In an interview with an Austrian media house, the Indian Minister of External Affairs, S. Jaishankar, defended his country’s decision to buy crude oil from Russia. In response to the questions, the Indian minister highlighted that Europe has imported six times more fossil fuel energy from Russia than India since February 2022.
He reiterated that Europe reduced its imports in a manner which is comfortable for Europe. “Europe has managed to reduce its imports while doing it in a manner which is comfortable for Europe. Now, if at 60,000 Euros or whatever is your per capita income, you are so caring about your population. I have a population at 2000 dollars, I also need energy, I am not in a position to pay high prices, and the price of oil is doubled, so what Europe is doing its also moving into the Middle East and diverting production out of Middle East into Europe and raising prices.
He added that the European actions are putting pressure on the global oil markets and India’s imports.
“If European political leadership understandably would like to soften the impact on their populations, I think it is a privilege they should extend to other political leaderships as well,” he emphasized.
On being questioned if India is reluctant to criticize Moscow as it is India’s most important supplier of weapons and military equipment, Minister S. Jaishankar replied boldly. He added that India has a long-term relationship with Moscow, and it’s important to look at the history of the relationship.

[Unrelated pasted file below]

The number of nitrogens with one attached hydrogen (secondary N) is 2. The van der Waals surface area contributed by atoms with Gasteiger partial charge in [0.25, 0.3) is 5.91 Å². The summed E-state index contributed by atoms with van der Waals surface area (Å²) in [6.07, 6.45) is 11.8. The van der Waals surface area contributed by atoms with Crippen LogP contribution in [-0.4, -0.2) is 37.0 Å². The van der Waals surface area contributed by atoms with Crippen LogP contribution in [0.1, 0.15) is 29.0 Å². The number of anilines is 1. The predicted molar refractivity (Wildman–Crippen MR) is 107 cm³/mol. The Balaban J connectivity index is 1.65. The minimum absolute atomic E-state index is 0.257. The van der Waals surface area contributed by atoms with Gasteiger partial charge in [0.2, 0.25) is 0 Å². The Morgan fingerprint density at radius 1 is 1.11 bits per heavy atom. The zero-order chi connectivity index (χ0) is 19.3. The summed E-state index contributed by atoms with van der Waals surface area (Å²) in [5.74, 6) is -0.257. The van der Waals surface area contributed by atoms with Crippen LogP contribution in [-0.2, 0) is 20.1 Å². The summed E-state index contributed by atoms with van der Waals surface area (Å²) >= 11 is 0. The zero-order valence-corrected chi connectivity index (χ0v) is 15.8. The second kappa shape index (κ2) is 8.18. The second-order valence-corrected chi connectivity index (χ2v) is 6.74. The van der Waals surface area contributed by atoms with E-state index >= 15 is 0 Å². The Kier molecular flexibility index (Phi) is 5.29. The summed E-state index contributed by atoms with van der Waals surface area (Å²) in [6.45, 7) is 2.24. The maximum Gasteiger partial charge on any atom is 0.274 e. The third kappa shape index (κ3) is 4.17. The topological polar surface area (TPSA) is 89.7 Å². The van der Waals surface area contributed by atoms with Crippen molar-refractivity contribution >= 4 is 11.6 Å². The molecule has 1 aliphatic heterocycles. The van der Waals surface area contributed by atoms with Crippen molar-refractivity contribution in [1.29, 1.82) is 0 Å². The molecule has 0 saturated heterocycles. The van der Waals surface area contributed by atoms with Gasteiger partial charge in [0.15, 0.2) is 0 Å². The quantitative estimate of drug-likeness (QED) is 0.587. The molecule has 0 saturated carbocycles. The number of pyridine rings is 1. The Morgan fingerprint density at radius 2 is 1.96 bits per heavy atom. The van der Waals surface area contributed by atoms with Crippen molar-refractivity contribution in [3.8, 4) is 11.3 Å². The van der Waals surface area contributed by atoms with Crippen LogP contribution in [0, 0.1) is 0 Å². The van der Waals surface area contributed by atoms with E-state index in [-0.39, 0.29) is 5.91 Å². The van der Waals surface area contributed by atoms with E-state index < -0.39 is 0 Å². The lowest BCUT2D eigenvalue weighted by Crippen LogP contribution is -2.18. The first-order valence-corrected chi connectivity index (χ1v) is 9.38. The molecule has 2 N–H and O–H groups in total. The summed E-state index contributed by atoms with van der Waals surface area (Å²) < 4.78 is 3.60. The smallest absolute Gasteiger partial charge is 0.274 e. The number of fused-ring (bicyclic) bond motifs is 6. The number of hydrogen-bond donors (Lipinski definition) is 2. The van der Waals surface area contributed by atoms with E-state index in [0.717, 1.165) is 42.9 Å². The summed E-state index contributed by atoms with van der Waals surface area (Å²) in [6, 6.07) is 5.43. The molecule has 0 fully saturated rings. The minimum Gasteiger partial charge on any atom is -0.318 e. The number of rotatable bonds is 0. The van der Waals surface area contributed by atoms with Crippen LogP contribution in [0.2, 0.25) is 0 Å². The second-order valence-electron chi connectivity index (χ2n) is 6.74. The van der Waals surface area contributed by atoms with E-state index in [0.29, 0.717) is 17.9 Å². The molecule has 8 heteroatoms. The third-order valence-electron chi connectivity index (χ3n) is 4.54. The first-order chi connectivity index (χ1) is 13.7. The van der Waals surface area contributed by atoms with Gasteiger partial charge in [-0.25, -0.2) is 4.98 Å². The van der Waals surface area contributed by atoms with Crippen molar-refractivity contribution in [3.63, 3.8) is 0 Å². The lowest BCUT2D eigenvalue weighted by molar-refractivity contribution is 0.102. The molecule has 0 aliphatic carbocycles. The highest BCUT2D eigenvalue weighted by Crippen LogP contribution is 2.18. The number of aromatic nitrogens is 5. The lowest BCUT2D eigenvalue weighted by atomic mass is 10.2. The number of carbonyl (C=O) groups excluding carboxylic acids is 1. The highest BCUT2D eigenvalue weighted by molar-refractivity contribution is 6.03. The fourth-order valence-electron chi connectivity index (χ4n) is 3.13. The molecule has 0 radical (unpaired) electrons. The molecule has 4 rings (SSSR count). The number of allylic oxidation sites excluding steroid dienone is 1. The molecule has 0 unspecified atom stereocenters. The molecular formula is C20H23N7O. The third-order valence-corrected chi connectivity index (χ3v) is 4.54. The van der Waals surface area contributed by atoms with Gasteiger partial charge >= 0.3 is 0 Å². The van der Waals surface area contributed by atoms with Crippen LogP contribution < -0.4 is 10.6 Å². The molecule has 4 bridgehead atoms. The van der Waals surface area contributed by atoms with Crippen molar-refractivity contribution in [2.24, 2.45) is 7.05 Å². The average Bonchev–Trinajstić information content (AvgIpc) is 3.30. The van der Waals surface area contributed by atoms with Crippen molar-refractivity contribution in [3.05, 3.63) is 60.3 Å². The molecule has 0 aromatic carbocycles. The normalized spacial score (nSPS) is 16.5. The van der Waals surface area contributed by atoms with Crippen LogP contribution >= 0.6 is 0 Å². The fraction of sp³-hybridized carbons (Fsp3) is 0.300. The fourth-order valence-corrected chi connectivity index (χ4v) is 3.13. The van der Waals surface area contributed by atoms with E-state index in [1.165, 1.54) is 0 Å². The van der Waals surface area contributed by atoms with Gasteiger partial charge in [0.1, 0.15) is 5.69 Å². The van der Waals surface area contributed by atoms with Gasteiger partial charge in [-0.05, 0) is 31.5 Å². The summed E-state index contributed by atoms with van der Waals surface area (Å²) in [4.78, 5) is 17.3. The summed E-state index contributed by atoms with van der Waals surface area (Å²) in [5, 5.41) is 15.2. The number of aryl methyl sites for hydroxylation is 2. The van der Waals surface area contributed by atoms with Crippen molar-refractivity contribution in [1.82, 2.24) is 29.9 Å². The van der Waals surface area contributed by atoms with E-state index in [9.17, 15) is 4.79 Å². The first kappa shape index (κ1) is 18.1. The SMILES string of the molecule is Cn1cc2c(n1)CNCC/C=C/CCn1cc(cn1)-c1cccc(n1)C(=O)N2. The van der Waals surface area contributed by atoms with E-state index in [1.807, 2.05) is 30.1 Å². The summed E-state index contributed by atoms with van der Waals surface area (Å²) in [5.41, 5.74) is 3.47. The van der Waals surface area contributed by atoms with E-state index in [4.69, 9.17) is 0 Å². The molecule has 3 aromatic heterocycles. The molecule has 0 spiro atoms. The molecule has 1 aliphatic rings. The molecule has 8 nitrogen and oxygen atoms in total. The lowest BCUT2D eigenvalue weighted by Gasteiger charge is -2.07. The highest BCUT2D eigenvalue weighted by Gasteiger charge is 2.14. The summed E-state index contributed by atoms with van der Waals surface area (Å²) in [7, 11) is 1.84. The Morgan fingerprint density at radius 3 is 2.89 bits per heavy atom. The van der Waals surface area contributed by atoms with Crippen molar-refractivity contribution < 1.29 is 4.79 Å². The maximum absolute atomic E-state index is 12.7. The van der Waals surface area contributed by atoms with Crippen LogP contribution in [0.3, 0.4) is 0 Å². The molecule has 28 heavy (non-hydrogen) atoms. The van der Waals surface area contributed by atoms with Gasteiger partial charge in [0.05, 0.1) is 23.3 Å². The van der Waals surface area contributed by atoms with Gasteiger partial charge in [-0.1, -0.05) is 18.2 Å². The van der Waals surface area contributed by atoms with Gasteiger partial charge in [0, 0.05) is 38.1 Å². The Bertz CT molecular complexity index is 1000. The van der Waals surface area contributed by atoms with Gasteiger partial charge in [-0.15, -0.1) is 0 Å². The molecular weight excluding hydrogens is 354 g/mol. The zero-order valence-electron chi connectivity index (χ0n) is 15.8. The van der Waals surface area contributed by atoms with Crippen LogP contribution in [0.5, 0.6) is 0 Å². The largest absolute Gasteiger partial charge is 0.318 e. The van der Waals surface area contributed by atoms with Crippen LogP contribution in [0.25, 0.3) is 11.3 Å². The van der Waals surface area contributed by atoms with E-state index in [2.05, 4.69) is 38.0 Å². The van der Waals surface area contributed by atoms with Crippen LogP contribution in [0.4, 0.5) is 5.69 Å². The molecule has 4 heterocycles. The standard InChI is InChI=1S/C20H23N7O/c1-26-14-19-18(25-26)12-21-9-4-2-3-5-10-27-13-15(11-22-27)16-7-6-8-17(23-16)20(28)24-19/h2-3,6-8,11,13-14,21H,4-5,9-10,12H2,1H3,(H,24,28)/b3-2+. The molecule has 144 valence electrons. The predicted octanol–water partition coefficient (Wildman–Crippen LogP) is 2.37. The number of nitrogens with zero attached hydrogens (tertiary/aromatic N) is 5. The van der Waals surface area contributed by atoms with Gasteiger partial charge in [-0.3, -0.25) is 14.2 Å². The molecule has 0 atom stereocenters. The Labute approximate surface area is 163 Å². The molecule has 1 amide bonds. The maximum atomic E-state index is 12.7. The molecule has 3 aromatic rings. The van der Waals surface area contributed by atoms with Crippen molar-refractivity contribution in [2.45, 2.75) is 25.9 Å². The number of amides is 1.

Explaining further, he added, “It was a relationship built in a period when western democracies used to arm the military of a dictatorship and deny India weapons,”.
Furthermore, he said India is an independent country which doesn’t define itself in alliance terms, “that’s very much a western terminology; it’s not a term that we should,”.
After the war between Russia and Ukraine broke out on February 25, 2022, there have been far-reaching effects on the world’s energy infrastructure. As a result, it has affected homes, industries, and economies in several countries by upsetting supply and demand patterns, fracturing long-standing trading links, and driving up energy prices for many individuals and businesses worldwide.